I was never asked this question during my teenage years but when I think of the subject’s vitality, I shriek with an obvious undertone. Probably because I can still relate to the sarcastic demon in me that was just waking up post my puberty, who would have chosen to answer “Do I look like a freaking robot?”
However, I was in the second year of my graduation when we were supposed to study about different models of growth pattern ideated by some famous known scholars. Among them, as we found out, Abraham Maslow’s hierarchy of needs was the most accepted. Based on a great level of wisdom and factually proved daily life-science, the theory was a pyramid with ingredients like this –
- Psychological needs: Food, water, shelter, warmth.
- Safety: Security, Stability, Freedom from fear
- Belonging & Love: Friends, Family, Spouse, Lover
- Self-Esteem: Achievement, Mastery, Recognition, Respect
- Self-Actualization: Pursue Inner talent, Creativity Fulfillment.
My motive to bring into light this model serves the purpose of defying those who think success is related to wealth, recognition or career fulfillment. As Maslow beautifully extends the awards of socialism, we can observe how prior to basic needs the immediate requirement of a human psychology is ‘Belonging and Love’. Our minds are victims of a globalized fear of competition which has set self-esteem as the only worthy standard of a decent lifestyle. Little do we care about our spiritual happiness, let alone others’.
Coming back to the point, as much as emotions are an integral part of adults, similarly teenagers require magnificence when it comes to flow of emotional support from their parents. The teenage phase fights all its way through physical, mental and behavioral changes as well as acquaintance with the outer world. To deal with so many factors leads the vulnerable maturity into frequent mood swings which look difficult for parents to communicate. No denying how tough these times could prove for both the child and parents but a wise man once said, “Patience is virtue”. Teenage tantrums could make relationship with parents quite rough but that’s no reason to believe that the child is not attached to the family or doesn’t consider you a part of ‘their’ world anymore.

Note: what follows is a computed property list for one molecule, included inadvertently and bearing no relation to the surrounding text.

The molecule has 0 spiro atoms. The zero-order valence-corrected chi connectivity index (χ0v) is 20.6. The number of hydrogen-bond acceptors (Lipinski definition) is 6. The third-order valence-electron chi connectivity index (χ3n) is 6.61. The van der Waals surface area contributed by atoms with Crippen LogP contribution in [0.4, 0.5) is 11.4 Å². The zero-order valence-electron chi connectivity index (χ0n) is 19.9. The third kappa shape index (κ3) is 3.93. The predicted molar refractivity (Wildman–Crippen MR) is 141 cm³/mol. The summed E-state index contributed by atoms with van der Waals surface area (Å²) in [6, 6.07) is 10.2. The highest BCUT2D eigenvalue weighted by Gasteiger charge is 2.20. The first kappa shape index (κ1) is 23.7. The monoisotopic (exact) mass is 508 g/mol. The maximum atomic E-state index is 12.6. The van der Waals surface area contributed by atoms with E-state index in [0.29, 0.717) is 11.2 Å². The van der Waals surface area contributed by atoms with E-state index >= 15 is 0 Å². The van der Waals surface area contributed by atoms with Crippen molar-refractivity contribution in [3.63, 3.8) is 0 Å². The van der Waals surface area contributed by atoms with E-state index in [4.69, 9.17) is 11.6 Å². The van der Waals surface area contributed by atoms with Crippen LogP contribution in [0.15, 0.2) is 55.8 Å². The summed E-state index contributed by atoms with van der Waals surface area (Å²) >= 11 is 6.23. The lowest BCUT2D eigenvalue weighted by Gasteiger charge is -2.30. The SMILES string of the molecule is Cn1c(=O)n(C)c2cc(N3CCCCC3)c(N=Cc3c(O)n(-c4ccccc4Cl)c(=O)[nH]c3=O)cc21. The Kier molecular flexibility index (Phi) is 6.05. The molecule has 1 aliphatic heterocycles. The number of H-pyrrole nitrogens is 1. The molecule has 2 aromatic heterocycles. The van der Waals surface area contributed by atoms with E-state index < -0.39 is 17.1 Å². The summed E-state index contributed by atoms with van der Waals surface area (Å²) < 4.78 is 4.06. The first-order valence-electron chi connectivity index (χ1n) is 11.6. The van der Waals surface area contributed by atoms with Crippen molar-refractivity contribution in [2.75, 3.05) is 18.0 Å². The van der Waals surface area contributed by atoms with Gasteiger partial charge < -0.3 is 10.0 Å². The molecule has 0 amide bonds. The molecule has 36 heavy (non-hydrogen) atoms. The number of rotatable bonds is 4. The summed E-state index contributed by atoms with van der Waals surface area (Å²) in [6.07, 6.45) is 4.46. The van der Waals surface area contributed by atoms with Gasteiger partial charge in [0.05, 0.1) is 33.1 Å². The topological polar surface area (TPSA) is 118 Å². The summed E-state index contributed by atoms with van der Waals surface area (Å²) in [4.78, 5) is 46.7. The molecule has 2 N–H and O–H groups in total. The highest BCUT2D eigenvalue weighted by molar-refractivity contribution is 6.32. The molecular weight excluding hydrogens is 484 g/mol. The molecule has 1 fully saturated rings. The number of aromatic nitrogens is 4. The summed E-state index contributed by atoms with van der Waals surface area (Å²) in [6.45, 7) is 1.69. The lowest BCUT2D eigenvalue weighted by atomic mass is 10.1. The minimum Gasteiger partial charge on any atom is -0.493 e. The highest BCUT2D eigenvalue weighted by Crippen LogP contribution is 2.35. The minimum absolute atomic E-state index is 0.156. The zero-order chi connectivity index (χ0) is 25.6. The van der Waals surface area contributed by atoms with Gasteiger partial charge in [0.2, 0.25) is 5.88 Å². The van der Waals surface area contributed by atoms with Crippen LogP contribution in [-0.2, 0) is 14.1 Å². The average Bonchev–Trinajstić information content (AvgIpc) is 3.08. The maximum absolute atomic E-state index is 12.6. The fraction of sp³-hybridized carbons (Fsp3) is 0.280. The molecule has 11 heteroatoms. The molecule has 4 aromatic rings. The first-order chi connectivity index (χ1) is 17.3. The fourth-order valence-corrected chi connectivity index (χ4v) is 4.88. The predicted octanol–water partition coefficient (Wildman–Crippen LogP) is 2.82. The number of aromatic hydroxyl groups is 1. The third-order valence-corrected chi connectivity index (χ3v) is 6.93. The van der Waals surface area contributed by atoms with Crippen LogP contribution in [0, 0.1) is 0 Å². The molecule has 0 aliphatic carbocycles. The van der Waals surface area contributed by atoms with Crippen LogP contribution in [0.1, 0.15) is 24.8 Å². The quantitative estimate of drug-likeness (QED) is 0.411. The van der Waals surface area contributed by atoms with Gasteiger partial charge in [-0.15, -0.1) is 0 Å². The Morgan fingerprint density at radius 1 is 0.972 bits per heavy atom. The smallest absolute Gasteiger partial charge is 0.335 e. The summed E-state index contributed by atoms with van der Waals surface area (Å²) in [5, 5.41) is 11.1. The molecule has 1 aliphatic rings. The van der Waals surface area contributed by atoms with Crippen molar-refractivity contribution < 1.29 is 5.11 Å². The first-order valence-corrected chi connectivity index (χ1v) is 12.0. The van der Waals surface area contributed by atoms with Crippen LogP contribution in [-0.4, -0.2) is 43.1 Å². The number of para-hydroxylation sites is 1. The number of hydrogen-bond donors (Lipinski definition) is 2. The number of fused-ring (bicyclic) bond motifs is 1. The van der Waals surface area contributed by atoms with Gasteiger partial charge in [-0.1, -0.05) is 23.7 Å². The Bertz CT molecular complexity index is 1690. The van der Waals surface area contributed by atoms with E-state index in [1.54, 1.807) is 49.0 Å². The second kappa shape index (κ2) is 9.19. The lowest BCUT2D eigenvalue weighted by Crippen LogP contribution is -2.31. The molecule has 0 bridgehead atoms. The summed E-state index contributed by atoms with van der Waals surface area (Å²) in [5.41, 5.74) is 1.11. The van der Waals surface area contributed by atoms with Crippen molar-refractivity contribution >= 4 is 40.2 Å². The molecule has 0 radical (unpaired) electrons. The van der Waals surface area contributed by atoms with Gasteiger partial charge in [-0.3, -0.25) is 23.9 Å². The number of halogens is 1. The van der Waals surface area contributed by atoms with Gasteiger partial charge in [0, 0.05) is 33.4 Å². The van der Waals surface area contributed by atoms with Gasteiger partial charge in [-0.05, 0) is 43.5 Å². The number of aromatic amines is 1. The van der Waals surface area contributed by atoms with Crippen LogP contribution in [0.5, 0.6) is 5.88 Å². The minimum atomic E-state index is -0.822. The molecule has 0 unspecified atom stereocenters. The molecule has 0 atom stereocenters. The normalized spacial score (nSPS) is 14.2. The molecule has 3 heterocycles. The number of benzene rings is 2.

The world looks all green when you’re a teenager – this is your first with everything, be it emotions/ sex/ friendships/ self-acquaintance. The probability scores high in considering that you will do more mistakes than taking rational decisions. While parents must regulate their children’s activities, however, they should also impart some hands-on knowledge about confidence, self-belief and optimism. The effort to make your child believe that mistakes are important and forgivable, builds around a layer of faith in your relationship with him/her. The process of sensitization is not really difficult when you can convince your child that they’re your part, like a body part – all it needs is acceptance, belief, security, understanding and definitely what answers the question after all , yes, emotional support!